Safer beaches this summer


Great Southerners will be safer at the beach this summer with Denmark and Albany Surf Lifesaving Clubs each receiving a funding boost of $25,000 over five years through the Australian Government’s Beach Safety Equipment Fund that aims to prevent drownings at local beaches.

Federal Member for O’Connor Rick Wilson said the funding will assist the clubs to purchase new rescue equipment, first aid and medical supplies so their life savers can continue to save lives.

“Australians love to go to the beach and it will be a key part of most Australians plans for this summer,” Mr Wilson said.

“Our beautiful beaches are an important attraction for local residents and tourists alike. This new funding will ensure our life savers have the equipment they need to keep people safe and prevent a holiday from becoming a tragedy.”

Each of Australia’s 311 Surf Life Saving Clubs will receive the funding over five years from the Australian Government’s $8 million Beach Safety Equipment Fund. Beach Safety Equipment Funding will be directed towards the purchase of vital rescue equipment, first aid and medical supplies.

SLSA’s Coastal Drowning Report identified 121 coastal drowning deaths in Australia in 2013.

“Each year, Australia’s dedicated life savers perform about 12,000 rescues and 32,000 first aid treatments. The Beach Safety Equipment Fund provides support directly where it is needed most – to support the volunteers surf lifesavers patrolling beaches,” he said.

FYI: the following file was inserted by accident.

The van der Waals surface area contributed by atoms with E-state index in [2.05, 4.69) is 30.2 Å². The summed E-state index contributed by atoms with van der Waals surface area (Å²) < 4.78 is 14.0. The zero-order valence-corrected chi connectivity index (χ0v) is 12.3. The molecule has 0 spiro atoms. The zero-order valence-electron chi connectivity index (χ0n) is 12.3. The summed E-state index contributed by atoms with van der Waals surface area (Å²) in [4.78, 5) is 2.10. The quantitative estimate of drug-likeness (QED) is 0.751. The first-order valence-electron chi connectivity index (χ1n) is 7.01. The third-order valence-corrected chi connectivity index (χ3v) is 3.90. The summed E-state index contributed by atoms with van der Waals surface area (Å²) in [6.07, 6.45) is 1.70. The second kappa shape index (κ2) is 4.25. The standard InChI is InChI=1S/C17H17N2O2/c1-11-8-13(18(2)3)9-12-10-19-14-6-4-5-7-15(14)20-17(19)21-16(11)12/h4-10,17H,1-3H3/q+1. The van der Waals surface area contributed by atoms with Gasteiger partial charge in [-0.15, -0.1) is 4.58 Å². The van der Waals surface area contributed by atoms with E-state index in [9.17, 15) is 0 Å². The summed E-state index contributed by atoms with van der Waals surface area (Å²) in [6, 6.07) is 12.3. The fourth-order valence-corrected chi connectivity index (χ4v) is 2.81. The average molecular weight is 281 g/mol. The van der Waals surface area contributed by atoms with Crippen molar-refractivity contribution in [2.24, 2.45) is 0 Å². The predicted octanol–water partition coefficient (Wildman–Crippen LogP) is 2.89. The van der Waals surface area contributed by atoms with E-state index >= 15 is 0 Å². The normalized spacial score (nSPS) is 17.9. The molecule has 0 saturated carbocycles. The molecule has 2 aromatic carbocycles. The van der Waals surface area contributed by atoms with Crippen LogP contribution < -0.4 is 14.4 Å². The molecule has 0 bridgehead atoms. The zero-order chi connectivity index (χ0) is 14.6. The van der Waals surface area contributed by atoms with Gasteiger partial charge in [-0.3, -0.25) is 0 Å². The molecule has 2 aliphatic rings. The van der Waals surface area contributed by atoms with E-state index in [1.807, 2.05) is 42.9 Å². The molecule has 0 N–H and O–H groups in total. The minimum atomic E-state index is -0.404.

Surf Life Saving Australia President Graham Ford said, “Surf Life Savers have been patrolling Australia’s coastline for more than 100 years but there have been significant improvements to the way we facilitate our primary goal of keeping our beaches safe.

“Technology has improved and the availability of equipment to patrolling members and clubs is the best it has ever been. The Beach Safety Equipment Fund enables our clubs to have the best possible tools available to them to help save lives when the need arises.

“This is a fantastic initiative from the Federal Government and they should be applauded for their foresight in recognising the basic need to keep our coastline safe. On behalf of all Surf Life Saving clubs around Australia, thank you for your support.”

In addition to the $8 million for new and upgraded lifesaving and first aid equipment, the Australian Government is providing $2 million for the Beach Drowning Black Spot Reduction Programme which aims to reduce drowning at dangerous beaches and provide public safety programmes that highlight coastal hazards such as rip currents and rock fishing.

These programmes are part of the Government’s $15 million package to cut drowning deaths across the nation.

It includes $4 million to assist the Royal Life Saving Society to prevent drownings in inland waterways and an existing$1 million a year to produce, develop and distribute water safety messages, DVDs and educational material targeting more than 1.5 million Australian children aged up to four years.

“The educational material developed by former Olympic swimming coach Laurie Lawrence delivers key water safety messages to youngsters in a fun and engaging way,” Mr Wilson said.

“They are being distributed nationally to child care centres, kindergartens and play groups and are available online at”


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